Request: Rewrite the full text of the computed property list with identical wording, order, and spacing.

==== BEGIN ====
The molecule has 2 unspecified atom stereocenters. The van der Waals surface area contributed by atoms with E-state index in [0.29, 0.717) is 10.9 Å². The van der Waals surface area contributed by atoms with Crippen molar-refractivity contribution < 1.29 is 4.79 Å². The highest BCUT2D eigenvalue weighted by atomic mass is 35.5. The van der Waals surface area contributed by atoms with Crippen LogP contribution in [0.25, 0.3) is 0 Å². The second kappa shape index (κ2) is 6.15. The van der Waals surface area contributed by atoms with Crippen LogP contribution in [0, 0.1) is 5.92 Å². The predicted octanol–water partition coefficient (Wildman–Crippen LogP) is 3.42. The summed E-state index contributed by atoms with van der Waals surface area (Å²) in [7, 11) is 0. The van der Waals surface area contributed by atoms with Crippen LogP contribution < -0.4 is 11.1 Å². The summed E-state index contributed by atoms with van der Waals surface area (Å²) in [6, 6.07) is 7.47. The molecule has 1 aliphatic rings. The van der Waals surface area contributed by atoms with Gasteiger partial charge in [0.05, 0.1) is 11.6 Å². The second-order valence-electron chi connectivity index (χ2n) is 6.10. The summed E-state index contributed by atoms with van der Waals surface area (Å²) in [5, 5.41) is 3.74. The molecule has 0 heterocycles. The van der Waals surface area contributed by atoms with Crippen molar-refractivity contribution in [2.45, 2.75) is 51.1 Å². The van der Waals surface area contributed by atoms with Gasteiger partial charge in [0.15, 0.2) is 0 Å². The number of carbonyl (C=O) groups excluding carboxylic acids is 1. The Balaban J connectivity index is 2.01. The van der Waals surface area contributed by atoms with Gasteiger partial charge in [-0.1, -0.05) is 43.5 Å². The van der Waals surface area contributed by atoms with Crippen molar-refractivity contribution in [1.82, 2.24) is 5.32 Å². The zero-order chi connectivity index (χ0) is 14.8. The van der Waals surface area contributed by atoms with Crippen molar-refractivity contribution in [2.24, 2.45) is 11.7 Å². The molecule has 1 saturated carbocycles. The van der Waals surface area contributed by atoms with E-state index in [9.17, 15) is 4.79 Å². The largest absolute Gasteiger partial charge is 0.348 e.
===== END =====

The molecule has 2 unspecified atom stereocenters. The van der Waals surface area contributed by atoms with E-state index in [0.29, 0.717) is 10.9 Å². The van der Waals surface area contributed by atoms with Crippen molar-refractivity contribution < 1.29 is 4.79 Å². The highest BCUT2D eigenvalue weighted by atomic mass is 35.5. The van der Waals surface area contributed by atoms with Crippen LogP contribution in [0.25, 0.3) is 0 Å². The second kappa shape index (κ2) is 6.15. The van der Waals surface area contributed by atoms with Crippen LogP contribution in [0, 0.1) is 5.92 Å². The predicted octanol–water partition coefficient (Wildman–Crippen LogP) is 3.42. The summed E-state index contributed by atoms with van der Waals surface area (Å²) in [7, 11) is 0. The van der Waals surface area contributed by atoms with Crippen LogP contribution < -0.4 is 11.1 Å². The summed E-state index contributed by atoms with van der Waals surface area (Å²) in [6, 6.07) is 7.47. The molecule has 1 aliphatic rings. The van der Waals surface area contributed by atoms with Gasteiger partial charge in [0.05, 0.1) is 11.6 Å². The second-order valence-electron chi connectivity index (χ2n) is 6.10. The summed E-state index contributed by atoms with van der Waals surface area (Å²) in [5, 5.41) is 3.74. The molecule has 0 heterocycles. The van der Waals surface area contributed by atoms with Crippen molar-refractivity contribution in [2.45, 2.75) is 51.1 Å². The van der Waals surface area contributed by atoms with Gasteiger partial charge in [0.15, 0.2) is 0 Å². The number of carbonyl (C=O) groups excluding carboxylic acids is 1. The Balaban J connectivity index is 2.01. The van der Waals surface area contributed by atoms with Gasteiger partial charge in [-0.1, -0.05) is 43.5 Å². The van der Waals surface area contributed by atoms with Crippen molar-refractivity contribution in [1.82, 2.24) is 5.32 Å². The zero-order chi connectivity index (χ0) is 14.8. The van der Waals surface area contributed by atoms with Crippen molar-refractivity contribution in [2.24, 2.45) is 11.7 Å². The molecule has 1 saturated carbocycles. The van der Waals surface area contributed by atoms with E-state index in [9.17, 15) is 4.79 Å². The largest absolute Gasteiger partial charge is 0.348 e.